We've noticed, among our life sciences clients, that keeping up to date on scientific research and applicable laws and regulations can be a full-time job in itself.Staying updated on your area of science is critical; both to ensure that your research fits within the greater context of scientific knowledge and learning and to avoid unnecessarily repeating work that's already been done. And then keeping up with ever-evolving legal and compliance obligations is a business necessity, since you're required to comply with those rules.But how do you find the time? And when you have, how do you find the papers and updates that you need to assess?Know That You're Not AloneThis isn't an action item, but it's helpful to realize that pretty much everyone has this problem. Scientific research is an ever-growing field of knowledge, and a tremendous amount of old information doesn't lose its relevance just by being old. There really is more to learn today than there ever has been before'and there will be even more tomorrow. Research is an ongoing issue, not a one-and-done proposition that you can 'finish' and check off your to-do list.Not only is the field of information that you need to master expanding, but more studies are also focusing on interdisciplinary fields, meaning that practitioners must understand two or more separate areas of research. Add to that the demands on researchers' time and attention, and it's no wonder that many scientists and scientific writers find themselves falling behind.Make Smart Use of Technological (and Personal) ToolsIn good news, there are more tools available every day to help researchers stay up to date on what's happening in their field. Consider the following options for scientific research, and perhaps spend a half-hour this week digging into the ones you aren't using yet:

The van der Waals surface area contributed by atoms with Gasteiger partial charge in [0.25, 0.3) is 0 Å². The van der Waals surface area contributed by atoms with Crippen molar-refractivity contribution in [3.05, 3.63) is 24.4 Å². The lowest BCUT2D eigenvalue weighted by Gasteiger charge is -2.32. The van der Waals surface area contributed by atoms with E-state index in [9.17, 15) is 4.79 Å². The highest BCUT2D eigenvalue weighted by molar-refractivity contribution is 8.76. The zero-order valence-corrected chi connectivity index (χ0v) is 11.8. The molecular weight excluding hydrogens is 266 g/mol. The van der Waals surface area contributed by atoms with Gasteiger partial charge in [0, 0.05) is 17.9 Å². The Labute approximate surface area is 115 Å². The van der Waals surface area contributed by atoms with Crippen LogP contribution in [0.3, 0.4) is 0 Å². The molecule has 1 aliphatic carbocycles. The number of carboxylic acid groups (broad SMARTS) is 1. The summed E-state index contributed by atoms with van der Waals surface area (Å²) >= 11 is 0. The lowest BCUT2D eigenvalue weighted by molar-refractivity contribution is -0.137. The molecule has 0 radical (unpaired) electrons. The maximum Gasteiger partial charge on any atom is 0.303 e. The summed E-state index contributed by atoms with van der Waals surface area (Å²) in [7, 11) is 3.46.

As far as regulatory intelligence, numerous trade associations and groups provide updates on the Federal Register, such as the Consumer Healthcare Products Association (CHPA) and the Pharmaceutical Research and Manufacturers of America (PhRMA). You can also sign up for free daily bulletins from FDANews.Don't neglect the personal in favor of the technological, either. Conferences are a great way to network and can deliver a wealth of information in published proceedings. Professional organizations such as the Regulatory Affairs Professionals Society (RAPS) in America or the Organisation for Professionals in Regulatory Affairs (TOPRA) in the U.K. produce regular newsletters and updates. Many researchers also get some of their best study references from colleagues'so be sure you're doing your part by sharing information that may be of interest, encouraging others to reciprocate.Set Reasonable PrioritiesYou simply can't read everything. Even if you limit yourself to your specific area of research and regulations, odds are that you don't have time to carefully read every study that may be helpful or relevant. To make matters worse, there are no deadlines on this regular practice of staying up to date'making it all too easy to put it off in favor of urgent, high-priority tasks.To cope with these realities, prioritize what you read. Limit your full-text reading to research that's directly related to your current projects. Rank studies based on the most relevant and highly regarded journals within your specific field.
- PubCrawler, which will send a weekly email with scientific research based on your search terms;
- PubMed, which allows users to save searches and receive periodic email updates Google Scholar, which sends alerts when new information about a search becomes available;
- PubChase, which was specifically created to help researchers stay up to date on biomedical research;
- RSS feeds based on specific journals of interest, through Feedly or another service;
- Email alerts from key journals or tables of contents from new journal issues; and
- Twitter or other social media channels for scientists or journals in your field.
Posted in Industry News,Life Sciences